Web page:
Stanislaus County's pitch to remake its animal shelter faces a delay because one of its primary funders, the city of Modesto, wants to take more time in committing to the project.
The county's proposal could cost $9.9 million to $10.8 million. It wants the city to pay for about 40 percent of the project because Modesto pets account for that proportion of the animals that wind up at the shelter.
Modesto City Council members say they haven't been given enough time to make sure the proposal fits in their budget.
On Tuesday, they unanimously voted to ask the county for a six-month grace period to review the project's financing.
"We all want to do this right," Councilwoman Janice Keating said. "This is a large expense."
The county's animal shelter accepts 20,000 stray or unwanted animals a year, euthanizing about 13,000 of them. It was built 35 years ago to house 262 animals a day, but it usually holds 420.
Modesto Mayor Jim Ridenour said the city should look at teaming up with other communities in the county to build the shelter and lower costs. That could include drawing more cities into the county's proposal.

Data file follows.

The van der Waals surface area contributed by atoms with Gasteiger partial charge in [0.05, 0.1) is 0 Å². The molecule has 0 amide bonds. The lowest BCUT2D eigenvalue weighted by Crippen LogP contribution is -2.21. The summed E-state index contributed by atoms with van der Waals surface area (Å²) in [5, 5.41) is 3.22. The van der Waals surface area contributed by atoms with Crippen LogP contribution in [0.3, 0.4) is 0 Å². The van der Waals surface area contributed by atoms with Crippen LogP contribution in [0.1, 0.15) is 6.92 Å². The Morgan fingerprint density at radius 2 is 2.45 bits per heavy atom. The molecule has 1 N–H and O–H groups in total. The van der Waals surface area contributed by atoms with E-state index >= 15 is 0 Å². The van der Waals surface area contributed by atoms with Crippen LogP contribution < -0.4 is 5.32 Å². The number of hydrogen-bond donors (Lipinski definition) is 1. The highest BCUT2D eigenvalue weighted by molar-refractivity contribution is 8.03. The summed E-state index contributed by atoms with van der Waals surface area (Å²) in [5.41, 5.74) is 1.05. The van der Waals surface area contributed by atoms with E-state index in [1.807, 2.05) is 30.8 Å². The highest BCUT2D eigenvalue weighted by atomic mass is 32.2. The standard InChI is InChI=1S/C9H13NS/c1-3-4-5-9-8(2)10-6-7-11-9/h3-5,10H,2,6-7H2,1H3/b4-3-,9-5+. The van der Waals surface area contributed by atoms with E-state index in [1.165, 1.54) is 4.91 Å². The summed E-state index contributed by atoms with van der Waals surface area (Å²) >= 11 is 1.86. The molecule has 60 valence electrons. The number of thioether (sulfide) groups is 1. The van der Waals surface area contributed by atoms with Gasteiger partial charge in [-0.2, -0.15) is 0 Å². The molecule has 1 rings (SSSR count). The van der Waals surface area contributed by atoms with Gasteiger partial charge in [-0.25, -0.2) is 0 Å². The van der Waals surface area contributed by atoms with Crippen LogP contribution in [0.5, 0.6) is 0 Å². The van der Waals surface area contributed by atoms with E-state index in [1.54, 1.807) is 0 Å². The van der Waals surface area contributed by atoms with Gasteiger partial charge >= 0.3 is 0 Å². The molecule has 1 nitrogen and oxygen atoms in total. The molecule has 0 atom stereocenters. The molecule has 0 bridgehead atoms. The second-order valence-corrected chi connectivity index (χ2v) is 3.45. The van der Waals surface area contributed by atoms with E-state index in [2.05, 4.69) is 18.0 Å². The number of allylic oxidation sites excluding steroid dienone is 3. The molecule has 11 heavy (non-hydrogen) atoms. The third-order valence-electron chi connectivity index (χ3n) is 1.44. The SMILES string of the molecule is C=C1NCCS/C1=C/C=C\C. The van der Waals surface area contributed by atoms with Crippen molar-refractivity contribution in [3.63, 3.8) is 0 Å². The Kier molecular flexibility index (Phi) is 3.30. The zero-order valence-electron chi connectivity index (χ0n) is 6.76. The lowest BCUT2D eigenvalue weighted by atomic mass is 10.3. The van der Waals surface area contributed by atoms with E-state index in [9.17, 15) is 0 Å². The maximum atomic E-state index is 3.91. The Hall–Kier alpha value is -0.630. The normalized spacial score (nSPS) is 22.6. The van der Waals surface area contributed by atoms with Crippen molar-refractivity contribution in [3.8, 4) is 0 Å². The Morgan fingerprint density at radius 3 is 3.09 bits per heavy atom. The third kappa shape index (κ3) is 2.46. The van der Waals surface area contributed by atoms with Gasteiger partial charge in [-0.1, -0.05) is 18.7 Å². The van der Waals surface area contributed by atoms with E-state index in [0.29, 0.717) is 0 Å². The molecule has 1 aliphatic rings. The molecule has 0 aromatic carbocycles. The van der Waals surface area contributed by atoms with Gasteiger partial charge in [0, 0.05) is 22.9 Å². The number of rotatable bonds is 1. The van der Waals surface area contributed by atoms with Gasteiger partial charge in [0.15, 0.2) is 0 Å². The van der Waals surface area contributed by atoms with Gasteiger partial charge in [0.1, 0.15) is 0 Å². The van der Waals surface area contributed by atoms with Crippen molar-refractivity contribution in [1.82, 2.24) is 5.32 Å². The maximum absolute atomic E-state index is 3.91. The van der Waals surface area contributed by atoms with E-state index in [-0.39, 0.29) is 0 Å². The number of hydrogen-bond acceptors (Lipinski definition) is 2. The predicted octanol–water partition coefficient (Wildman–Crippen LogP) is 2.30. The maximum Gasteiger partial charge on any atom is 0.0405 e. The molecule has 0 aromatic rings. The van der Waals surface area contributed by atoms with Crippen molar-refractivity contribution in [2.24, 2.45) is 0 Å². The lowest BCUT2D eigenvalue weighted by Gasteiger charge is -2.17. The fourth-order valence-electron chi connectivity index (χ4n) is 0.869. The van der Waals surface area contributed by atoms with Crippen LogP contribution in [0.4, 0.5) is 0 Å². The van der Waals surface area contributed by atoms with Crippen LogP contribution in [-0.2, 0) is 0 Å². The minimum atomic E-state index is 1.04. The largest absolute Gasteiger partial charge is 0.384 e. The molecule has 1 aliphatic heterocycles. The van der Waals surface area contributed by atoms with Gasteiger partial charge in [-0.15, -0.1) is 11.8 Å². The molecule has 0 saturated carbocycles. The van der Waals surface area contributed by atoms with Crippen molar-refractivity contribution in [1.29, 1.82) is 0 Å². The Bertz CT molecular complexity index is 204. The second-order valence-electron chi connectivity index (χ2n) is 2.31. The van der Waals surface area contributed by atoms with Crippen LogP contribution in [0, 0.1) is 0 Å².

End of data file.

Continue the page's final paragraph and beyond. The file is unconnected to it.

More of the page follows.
"We need that time just to see what Ceres, Turlock, Oakdale and Riverbank are going to do," he said.
The county Board of Supervisors voted to move forward with the plan in April.
County Chief Executive Rick Robinson said the city's vote would be a "hiccup" to the project.
"We think it makes economic sense," he said. "They just want an opportunity to look at their various options."
Councilman Brad Hawn said the city likely would settle on the county's plan to expand its shelter because other options would require Modesto to build a new facility. Still, he said he wanted more time to review the plan.
Bee staff writer Adam Ashton can be reached at firstname.lastname@example.org or 578-2366.